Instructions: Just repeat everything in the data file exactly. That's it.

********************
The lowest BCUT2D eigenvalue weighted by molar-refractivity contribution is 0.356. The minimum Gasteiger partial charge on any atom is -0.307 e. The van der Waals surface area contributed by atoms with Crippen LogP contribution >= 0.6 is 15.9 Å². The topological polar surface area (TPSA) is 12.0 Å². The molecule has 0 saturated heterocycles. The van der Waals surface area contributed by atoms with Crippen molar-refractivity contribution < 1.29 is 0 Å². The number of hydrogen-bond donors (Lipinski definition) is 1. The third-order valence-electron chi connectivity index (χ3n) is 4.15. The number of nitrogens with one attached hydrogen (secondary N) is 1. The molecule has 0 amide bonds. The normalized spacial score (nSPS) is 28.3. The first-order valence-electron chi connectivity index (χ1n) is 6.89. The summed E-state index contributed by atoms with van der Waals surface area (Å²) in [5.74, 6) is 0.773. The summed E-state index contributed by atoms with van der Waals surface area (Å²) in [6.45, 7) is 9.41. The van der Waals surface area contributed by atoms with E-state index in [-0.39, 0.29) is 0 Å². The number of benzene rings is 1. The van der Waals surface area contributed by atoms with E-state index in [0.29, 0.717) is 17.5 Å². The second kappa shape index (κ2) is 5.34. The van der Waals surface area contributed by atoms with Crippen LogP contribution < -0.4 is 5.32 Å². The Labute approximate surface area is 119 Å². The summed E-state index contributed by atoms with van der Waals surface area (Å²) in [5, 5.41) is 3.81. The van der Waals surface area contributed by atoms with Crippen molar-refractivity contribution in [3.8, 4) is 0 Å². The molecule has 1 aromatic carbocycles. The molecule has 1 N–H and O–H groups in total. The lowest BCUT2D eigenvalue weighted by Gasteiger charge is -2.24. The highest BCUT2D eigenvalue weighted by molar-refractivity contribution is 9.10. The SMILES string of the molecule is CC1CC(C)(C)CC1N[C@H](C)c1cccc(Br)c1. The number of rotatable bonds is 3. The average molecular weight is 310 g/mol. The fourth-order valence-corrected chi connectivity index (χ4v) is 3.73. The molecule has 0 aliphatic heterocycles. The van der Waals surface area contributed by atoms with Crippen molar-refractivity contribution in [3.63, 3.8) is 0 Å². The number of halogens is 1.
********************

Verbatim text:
The lowest BCUT2D eigenvalue weighted by molar-refractivity contribution is 0.356. The minimum Gasteiger partial charge on any atom is -0.307 e. The van der Waals surface area contributed by atoms with Crippen LogP contribution >= 0.6 is 15.9 Å². The topological polar surface area (TPSA) is 12.0 Å². The molecule has 0 saturated heterocycles. The van der Waals surface area contributed by atoms with Crippen molar-refractivity contribution < 1.29 is 0 Å². The number of hydrogen-bond donors (Lipinski definition) is 1. The third-order valence-electron chi connectivity index (χ3n) is 4.15. The number of nitrogens with one attached hydrogen (secondary N) is 1. The molecule has 0 amide bonds. The normalized spacial score (nSPS) is 28.3. The first-order valence-electron chi connectivity index (χ1n) is 6.89. The summed E-state index contributed by atoms with van der Waals surface area (Å²) in [5.74, 6) is 0.773. The summed E-state index contributed by atoms with van der Waals surface area (Å²) in [6.45, 7) is 9.41. The van der Waals surface area contributed by atoms with E-state index in [-0.39, 0.29) is 0 Å². The number of benzene rings is 1. The van der Waals surface area contributed by atoms with E-state index in [0.29, 0.717) is 17.5 Å². The second kappa shape index (κ2) is 5.34. The van der Waals surface area contributed by atoms with Crippen LogP contribution < -0.4 is 5.32 Å². The Labute approximate surface area is 119 Å². The summed E-state index contributed by atoms with van der Waals surface area (Å²) in [5, 5.41) is 3.81. The van der Waals surface area contributed by atoms with Crippen molar-refractivity contribution in [3.8, 4) is 0 Å². The molecule has 1 aromatic carbocycles. The molecule has 1 N–H and O–H groups in total. The lowest BCUT2D eigenvalue weighted by Gasteiger charge is -2.24. The highest BCUT2D eigenvalue weighted by molar-refractivity contribution is 9.10. The SMILES string of the molecule is CC1CC(C)(C)CC1N[C@H](C)c1cccc(Br)c1. The number of rotatable bonds is 3. The average molecular weight is 310 g/mol. The fourth-order valence-corrected chi connectivity index (χ4v) is 3.73. The molecule has 0 aliphatic heterocycles. The van der Waals surface area contributed by atoms with Crippen molar-refractivity contribution in [3.63, 3.8) is 0 Å². The number of halogens is 1.